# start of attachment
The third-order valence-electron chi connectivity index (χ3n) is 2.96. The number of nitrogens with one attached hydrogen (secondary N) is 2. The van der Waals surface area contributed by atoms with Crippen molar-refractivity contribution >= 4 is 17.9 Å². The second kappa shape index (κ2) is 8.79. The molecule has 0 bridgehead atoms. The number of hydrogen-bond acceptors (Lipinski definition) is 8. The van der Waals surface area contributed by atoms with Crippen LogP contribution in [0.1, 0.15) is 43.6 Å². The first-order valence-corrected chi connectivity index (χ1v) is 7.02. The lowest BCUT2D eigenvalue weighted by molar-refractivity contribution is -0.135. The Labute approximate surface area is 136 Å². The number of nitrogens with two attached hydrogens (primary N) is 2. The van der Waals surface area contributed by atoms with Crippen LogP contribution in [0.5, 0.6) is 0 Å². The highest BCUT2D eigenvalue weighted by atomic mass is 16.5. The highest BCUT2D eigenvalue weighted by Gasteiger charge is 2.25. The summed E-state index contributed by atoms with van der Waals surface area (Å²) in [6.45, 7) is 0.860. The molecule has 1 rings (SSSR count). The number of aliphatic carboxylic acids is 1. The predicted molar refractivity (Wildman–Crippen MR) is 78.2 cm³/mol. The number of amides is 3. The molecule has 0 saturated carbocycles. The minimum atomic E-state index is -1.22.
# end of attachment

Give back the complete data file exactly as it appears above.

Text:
The third-order valence-electron chi connectivity index (χ3n) is 2.96. The number of nitrogens with one attached hydrogen (secondary N) is 2. The van der Waals surface area contributed by atoms with Crippen molar-refractivity contribution >= 4 is 17.9 Å². The second kappa shape index (κ2) is 8.79. The molecule has 0 bridgehead atoms. The number of hydrogen-bond acceptors (Lipinski definition) is 8. The van der Waals surface area contributed by atoms with Crippen LogP contribution in [0.1, 0.15) is 43.6 Å². The first-order valence-corrected chi connectivity index (χ1v) is 7.02. The lowest BCUT2D eigenvalue weighted by molar-refractivity contribution is -0.135. The Labute approximate surface area is 136 Å². The number of nitrogens with two attached hydrogens (primary N) is 2. The van der Waals surface area contributed by atoms with Crippen LogP contribution in [0.5, 0.6) is 0 Å². The highest BCUT2D eigenvalue weighted by atomic mass is 16.5. The highest BCUT2D eigenvalue weighted by Gasteiger charge is 2.25. The summed E-state index contributed by atoms with van der Waals surface area (Å²) in [6.45, 7) is 0.860. The molecule has 1 rings (SSSR count). The number of aliphatic carboxylic acids is 1. The predicted molar refractivity (Wildman–Crippen MR) is 78.2 cm³/mol. The number of amides is 3. The molecule has 0 saturated carbocycles. The minimum atomic E-state index is -1.22.